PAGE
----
Elie

I have four pots like these two, plus some I transplanted into 2 or 3 plants to the pot. I was worried they were overcrowded, but they seem OK.

I haven't a clue how to proceed, but have looked at some recipes, and in particular the one in Claudia Roden's Book of Jewish Food.

I guess stip the leaves and shred them.

Make a chicken stew, flavoured with cardomon, and bay, and add the shredded leaves just before serving, simmering for 3-5 minutes.Finish with coriander and lots of garlic stirred in hot oil (taqliya)

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Jack, these look great. They should be ready to harvest soon. How much of it do you have? Do you know how to proceed after harvesting?

Elie

I have four pots like these two, plus some I transplanted into 2 or 3 plants to the pot. I was worried they were overcrowded, but they seem OK.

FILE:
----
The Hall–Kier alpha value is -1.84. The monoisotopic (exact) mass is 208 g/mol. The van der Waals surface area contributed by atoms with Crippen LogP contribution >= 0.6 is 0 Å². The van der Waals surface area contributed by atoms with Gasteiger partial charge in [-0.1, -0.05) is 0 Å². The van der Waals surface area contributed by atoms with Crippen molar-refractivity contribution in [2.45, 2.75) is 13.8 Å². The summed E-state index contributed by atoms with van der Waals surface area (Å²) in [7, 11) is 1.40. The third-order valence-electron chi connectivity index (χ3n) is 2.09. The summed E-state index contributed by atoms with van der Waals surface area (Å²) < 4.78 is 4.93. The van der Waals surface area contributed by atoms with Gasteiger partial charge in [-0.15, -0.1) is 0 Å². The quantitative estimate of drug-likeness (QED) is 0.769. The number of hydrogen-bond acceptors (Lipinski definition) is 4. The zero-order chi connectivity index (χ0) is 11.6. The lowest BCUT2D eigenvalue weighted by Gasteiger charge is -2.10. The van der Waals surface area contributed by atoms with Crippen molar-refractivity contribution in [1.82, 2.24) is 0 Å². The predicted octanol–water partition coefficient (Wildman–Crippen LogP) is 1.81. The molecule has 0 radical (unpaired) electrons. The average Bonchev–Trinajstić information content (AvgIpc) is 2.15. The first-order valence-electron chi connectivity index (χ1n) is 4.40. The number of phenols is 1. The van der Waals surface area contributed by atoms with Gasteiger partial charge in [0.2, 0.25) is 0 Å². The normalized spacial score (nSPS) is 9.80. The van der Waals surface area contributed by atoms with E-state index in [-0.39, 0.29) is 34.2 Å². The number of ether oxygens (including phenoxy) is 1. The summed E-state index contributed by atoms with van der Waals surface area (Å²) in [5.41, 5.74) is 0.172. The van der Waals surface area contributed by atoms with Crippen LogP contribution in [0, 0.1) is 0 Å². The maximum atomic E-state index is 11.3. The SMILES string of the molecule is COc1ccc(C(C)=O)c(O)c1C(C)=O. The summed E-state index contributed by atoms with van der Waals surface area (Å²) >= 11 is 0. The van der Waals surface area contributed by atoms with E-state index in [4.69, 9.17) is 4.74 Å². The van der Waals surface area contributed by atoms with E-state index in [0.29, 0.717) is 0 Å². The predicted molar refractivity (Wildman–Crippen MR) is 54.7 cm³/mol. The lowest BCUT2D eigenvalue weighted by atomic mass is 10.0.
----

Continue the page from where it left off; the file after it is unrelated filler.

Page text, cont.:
I haven't a clue how to proceed, but have looked at some recipes, and in particular the one in Claudia Roden's Book of Jewish Food.

I guess stip the leaves and shred them.

Make a chicken stew, flavoured with cardomon, and bay, and add the shredded leaves just before serving, simmering for 3-5 minutes.Finish with coriander and lots of garlic stirred in hot oil (taqliya)

That's pretty much it, that is how it is cooked. However my mom always dries the shredded leaves in the sun first and stores them in the pantry. This I believe makes for a much less "mucousy" dish. Try it both ways.

To serve lay some toasted pita pieces in the bottom of a deep dish, top with spiced rice, then the juicy mulukhiya, shredded chicken and the final touch consists of a sprinkling of raw onions that have been steeped in vinegar or lemon juice. Ah, a roya meal indeed.

enjoy

Elie


E. Nassar
Houston, TX

My Blog
contact: enassar(AT)gmail(DOT)com